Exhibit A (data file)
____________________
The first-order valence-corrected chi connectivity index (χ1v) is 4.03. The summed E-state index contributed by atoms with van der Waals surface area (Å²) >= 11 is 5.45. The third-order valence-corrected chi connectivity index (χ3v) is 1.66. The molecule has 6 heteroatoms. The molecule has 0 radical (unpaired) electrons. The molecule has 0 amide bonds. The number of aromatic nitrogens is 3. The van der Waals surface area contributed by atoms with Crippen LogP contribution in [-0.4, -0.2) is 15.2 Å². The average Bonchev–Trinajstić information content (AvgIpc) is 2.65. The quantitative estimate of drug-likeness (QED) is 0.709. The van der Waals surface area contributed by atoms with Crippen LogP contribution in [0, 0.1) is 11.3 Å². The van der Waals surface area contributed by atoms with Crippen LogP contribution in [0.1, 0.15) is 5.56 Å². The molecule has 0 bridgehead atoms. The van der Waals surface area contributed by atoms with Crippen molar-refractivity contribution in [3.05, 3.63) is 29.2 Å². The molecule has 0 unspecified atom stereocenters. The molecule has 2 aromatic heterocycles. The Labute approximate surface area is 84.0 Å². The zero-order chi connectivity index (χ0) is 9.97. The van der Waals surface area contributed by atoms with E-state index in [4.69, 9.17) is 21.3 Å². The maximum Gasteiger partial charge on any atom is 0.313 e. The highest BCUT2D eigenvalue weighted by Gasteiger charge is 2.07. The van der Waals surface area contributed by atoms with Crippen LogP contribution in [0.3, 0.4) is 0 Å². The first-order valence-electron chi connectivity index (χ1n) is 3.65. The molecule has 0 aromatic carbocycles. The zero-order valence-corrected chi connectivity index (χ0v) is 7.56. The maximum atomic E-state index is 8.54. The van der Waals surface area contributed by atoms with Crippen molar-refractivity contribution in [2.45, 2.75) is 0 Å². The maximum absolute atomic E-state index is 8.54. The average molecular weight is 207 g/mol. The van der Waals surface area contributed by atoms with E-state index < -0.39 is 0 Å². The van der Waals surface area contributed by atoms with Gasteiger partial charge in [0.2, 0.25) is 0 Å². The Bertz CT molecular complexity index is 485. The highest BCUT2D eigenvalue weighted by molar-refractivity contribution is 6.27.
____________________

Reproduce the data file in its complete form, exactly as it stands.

The first-order valence-corrected chi connectivity index (χ1v) is 4.03. The summed E-state index contributed by atoms with van der Waals surface area (Å²) >= 11 is 5.45. The third-order valence-corrected chi connectivity index (χ3v) is 1.66. The molecule has 6 heteroatoms. The molecule has 0 radical (unpaired) electrons. The molecule has 0 amide bonds. The number of aromatic nitrogens is 3. The van der Waals surface area contributed by atoms with Crippen LogP contribution in [-0.4, -0.2) is 15.2 Å². The average Bonchev–Trinajstić information content (AvgIpc) is 2.65. The quantitative estimate of drug-likeness (QED) is 0.709. The van der Waals surface area contributed by atoms with Crippen LogP contribution in [0, 0.1) is 11.3 Å². The van der Waals surface area contributed by atoms with Crippen LogP contribution in [0.1, 0.15) is 5.56 Å². The molecule has 0 bridgehead atoms. The van der Waals surface area contributed by atoms with Crippen molar-refractivity contribution in [3.05, 3.63) is 29.2 Å². The molecule has 0 unspecified atom stereocenters. The molecule has 2 aromatic heterocycles. The Labute approximate surface area is 84.0 Å². The zero-order chi connectivity index (χ0) is 9.97. The van der Waals surface area contributed by atoms with E-state index in [4.69, 9.17) is 21.3 Å². The maximum Gasteiger partial charge on any atom is 0.313 e. The highest BCUT2D eigenvalue weighted by Gasteiger charge is 2.07. The van der Waals surface area contributed by atoms with Crippen LogP contribution in [0.3, 0.4) is 0 Å². The first-order valence-electron chi connectivity index (χ1n) is 3.65. The molecule has 0 aromatic carbocycles. The zero-order valence-corrected chi connectivity index (χ0v) is 7.56. The maximum atomic E-state index is 8.54. The van der Waals surface area contributed by atoms with Crippen molar-refractivity contribution in [2.45, 2.75) is 0 Å². The maximum absolute atomic E-state index is 8.54. The average molecular weight is 207 g/mol. The van der Waals surface area contributed by atoms with E-state index < -0.39 is 0 Å². The van der Waals surface area contributed by atoms with Gasteiger partial charge in [0.2, 0.25) is 0 Å². The Bertz CT molecular complexity index is 485. The highest BCUT2D eigenvalue weighted by molar-refractivity contribution is 6.27.